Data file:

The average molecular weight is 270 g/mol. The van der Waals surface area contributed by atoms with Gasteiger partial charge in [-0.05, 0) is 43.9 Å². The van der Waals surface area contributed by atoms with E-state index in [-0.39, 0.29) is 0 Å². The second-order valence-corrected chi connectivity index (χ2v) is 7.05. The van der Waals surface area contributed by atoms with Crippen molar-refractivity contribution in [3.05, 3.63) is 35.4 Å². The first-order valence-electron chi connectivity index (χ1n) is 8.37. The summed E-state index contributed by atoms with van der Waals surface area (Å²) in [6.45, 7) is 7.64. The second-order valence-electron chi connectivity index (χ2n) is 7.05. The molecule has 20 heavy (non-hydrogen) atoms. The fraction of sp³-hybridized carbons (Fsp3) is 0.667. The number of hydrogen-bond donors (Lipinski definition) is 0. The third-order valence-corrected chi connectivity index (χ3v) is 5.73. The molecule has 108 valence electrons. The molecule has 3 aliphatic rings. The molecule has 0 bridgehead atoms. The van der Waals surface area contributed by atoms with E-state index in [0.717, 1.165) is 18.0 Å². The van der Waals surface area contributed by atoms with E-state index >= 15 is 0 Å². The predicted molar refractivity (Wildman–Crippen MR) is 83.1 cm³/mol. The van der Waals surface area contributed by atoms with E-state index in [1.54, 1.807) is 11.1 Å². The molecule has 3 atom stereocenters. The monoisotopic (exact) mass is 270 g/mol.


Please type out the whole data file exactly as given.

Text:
The average molecular weight is 270 g/mol. The van der Waals surface area contributed by atoms with Gasteiger partial charge in [-0.05, 0) is 43.9 Å². The van der Waals surface area contributed by atoms with E-state index in [-0.39, 0.29) is 0 Å². The second-order valence-corrected chi connectivity index (χ2v) is 7.05. The van der Waals surface area contributed by atoms with Crippen molar-refractivity contribution in [3.05, 3.63) is 35.4 Å². The first-order valence-electron chi connectivity index (χ1n) is 8.37. The summed E-state index contributed by atoms with van der Waals surface area (Å²) in [6.45, 7) is 7.64. The second-order valence-electron chi connectivity index (χ2n) is 7.05. The molecule has 20 heavy (non-hydrogen) atoms. The fraction of sp³-hybridized carbons (Fsp3) is 0.667. The number of hydrogen-bond donors (Lipinski definition) is 0. The third-order valence-corrected chi connectivity index (χ3v) is 5.73. The molecule has 108 valence electrons. The molecule has 3 aliphatic rings. The molecule has 0 bridgehead atoms. The van der Waals surface area contributed by atoms with E-state index in [0.717, 1.165) is 18.0 Å². The van der Waals surface area contributed by atoms with E-state index >= 15 is 0 Å². The predicted molar refractivity (Wildman–Crippen MR) is 83.1 cm³/mol. The van der Waals surface area contributed by atoms with E-state index in [1.54, 1.807) is 11.1 Å². The molecule has 3 atom stereocenters. The monoisotopic (exact) mass is 270 g/mol.